So I’d like to talk for a moment about that feeling you get when a small, ordinary, daily happening occurs, and in that moment, the sound, sight, smell, touch of it transports you back to another moment, another time, another you… Magical isn’t it. One such sound, for me, is the sound of a truck’s horn. As said before, a lot of my memories are faded now. I don’t have a good memory by the usual definition of the phrase. My memories are hazy, misty. But I remember how I felt, so clearly.
When I was younger, less jaded, and happy, from what I remember, my parents, my sister and I would drive down to Johannesburg for a yearly sort of break from our daily lives. A holiday, if you will. You know, to see family, shop and basically pass away the school holidays enjoyably. On route southwards, we’d stay overnight at Bubi Village, situated in the low veld of Zimbabwe, before we crossed the border into South Africa. I remember lying in bed, warm, cosy, excited and full of anticipation of the journey ahead, my little sister sleeping soundly next to me, the hushed voices of my parents in the next bed. The bright light of a cigarette cherry floating in the darkness…. And I would listen to the trucks passing in the night – and the sound of their horns. Deep, reverberating, welcoming… happy, to me. I grew to love this sound. I would imagine them passing, brightly lit up, loaded with some exotic cargo for some exotic destination. I imagined the drivers would smile to eachother as they passed. And I remember feeling, warm. Safe. Loved. Happy. I felt I belonged there, in that moment. I imagined, that that moment, was mine.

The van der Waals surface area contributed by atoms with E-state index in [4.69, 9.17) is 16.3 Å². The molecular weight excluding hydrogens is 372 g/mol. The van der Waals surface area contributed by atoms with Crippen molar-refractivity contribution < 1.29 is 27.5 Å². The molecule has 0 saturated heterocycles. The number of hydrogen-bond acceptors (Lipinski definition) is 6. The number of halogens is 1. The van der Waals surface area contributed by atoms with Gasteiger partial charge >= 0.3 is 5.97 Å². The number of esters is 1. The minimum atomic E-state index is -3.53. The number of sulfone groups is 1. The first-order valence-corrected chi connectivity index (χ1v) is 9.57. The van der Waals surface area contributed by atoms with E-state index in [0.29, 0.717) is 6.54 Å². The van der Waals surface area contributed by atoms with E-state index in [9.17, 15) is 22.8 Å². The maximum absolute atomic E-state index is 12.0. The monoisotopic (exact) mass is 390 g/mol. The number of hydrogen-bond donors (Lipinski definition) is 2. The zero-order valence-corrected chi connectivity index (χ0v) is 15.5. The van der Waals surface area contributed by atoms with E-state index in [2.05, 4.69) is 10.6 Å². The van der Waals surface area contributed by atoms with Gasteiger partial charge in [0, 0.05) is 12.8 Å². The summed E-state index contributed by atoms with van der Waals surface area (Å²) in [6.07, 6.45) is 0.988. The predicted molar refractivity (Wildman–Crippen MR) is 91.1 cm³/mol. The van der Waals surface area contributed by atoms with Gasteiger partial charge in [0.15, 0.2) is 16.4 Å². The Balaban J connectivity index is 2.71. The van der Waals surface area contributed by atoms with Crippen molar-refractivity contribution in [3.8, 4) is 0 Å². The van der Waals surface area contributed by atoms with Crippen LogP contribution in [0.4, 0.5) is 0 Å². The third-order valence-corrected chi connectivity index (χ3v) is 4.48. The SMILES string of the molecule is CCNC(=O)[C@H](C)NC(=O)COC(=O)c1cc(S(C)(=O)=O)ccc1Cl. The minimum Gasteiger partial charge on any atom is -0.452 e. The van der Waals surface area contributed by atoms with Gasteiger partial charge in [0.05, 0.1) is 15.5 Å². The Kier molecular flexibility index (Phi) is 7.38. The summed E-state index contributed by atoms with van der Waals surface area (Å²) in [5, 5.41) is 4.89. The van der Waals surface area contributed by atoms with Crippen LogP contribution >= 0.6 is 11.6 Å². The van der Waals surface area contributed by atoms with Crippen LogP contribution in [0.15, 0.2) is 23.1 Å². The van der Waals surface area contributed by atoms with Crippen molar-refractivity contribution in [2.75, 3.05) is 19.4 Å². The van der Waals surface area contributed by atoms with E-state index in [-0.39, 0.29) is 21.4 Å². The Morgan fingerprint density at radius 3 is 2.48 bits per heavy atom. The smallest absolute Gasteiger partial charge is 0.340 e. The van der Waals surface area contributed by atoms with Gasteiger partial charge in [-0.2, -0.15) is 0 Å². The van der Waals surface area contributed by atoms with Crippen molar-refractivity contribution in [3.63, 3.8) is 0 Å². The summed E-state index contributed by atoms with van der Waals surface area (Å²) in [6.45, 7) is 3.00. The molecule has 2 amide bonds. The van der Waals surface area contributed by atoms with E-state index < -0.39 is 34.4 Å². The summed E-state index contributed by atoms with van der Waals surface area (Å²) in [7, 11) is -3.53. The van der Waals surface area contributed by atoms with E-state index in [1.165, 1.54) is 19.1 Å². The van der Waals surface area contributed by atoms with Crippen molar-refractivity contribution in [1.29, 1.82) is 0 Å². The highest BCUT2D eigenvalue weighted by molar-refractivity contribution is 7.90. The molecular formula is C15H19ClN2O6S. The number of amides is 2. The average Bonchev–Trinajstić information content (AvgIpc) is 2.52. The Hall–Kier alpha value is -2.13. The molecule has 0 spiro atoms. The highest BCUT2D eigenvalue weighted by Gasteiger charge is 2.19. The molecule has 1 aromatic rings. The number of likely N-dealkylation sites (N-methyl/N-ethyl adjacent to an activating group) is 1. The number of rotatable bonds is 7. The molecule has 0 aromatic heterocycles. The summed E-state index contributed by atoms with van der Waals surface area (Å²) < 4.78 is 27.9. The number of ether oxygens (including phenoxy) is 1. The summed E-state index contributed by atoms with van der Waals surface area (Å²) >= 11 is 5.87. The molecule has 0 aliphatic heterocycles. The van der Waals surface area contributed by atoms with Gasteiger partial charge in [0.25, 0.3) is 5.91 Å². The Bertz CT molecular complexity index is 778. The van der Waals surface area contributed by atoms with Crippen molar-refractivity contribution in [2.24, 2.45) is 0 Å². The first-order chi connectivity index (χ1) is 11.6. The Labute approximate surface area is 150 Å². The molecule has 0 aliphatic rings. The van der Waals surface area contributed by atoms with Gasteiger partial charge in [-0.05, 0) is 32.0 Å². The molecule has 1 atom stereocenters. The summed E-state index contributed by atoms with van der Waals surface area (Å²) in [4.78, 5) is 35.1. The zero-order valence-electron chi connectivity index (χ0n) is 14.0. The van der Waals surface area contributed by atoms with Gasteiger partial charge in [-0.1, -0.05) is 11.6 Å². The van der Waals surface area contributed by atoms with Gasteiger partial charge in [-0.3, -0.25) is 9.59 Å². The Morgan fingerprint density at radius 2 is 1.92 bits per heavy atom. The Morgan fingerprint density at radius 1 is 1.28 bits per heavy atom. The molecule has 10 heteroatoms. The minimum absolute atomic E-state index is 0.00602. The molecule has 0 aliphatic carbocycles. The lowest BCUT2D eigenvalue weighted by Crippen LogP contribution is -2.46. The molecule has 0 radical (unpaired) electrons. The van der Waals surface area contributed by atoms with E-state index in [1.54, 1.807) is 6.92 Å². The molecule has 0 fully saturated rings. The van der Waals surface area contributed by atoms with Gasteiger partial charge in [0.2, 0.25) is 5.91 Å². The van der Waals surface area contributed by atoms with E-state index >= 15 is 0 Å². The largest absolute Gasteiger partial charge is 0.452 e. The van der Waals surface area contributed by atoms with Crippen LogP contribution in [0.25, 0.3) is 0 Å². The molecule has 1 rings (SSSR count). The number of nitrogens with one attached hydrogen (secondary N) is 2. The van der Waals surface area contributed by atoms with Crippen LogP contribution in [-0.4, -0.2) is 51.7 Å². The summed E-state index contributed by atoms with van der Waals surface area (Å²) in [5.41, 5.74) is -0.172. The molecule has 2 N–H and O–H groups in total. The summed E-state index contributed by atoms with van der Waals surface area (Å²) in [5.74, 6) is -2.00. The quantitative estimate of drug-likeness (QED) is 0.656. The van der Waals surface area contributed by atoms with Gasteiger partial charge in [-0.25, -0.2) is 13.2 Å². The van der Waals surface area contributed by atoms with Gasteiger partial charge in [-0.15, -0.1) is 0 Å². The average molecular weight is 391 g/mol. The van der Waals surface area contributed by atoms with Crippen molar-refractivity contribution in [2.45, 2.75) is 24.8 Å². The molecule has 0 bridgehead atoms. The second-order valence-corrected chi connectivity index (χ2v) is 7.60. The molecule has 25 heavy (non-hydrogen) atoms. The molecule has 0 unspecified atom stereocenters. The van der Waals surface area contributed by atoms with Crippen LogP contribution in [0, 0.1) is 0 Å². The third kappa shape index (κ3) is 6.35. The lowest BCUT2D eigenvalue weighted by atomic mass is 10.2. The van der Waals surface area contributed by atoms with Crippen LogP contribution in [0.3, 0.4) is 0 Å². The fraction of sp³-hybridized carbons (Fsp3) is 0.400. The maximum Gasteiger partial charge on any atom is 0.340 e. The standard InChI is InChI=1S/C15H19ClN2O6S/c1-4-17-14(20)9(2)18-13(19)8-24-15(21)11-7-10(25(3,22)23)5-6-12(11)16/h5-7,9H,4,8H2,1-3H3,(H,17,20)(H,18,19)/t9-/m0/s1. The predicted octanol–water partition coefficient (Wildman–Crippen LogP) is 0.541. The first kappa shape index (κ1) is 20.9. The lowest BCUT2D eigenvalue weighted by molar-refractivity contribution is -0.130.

And now, everytime I hear one of the trucks out in the yard, at that moment it sounds it’s horn, about to travel that same road again, for that brief instant, for that brief moment, I am taken back to that long ago passed moment in time and once again I am a small child, tucked up in bed, excited for what lies ahead, my little sister sleeping soundly next to me, the hushed voices of my parents in the next bed. The bright light of a cigarette cherry floating in the darkness. And I feel warm, and safe, and loved, and happy… and I feel like I belong again.
It is an endearing story, the romantic version, I like to think, of why I now work in transport. Of course, in reality, transport is nothing like that. But the six year old little girl in me still remembers that feeling. And I get to relive that feeling, if only for a moment, everyday.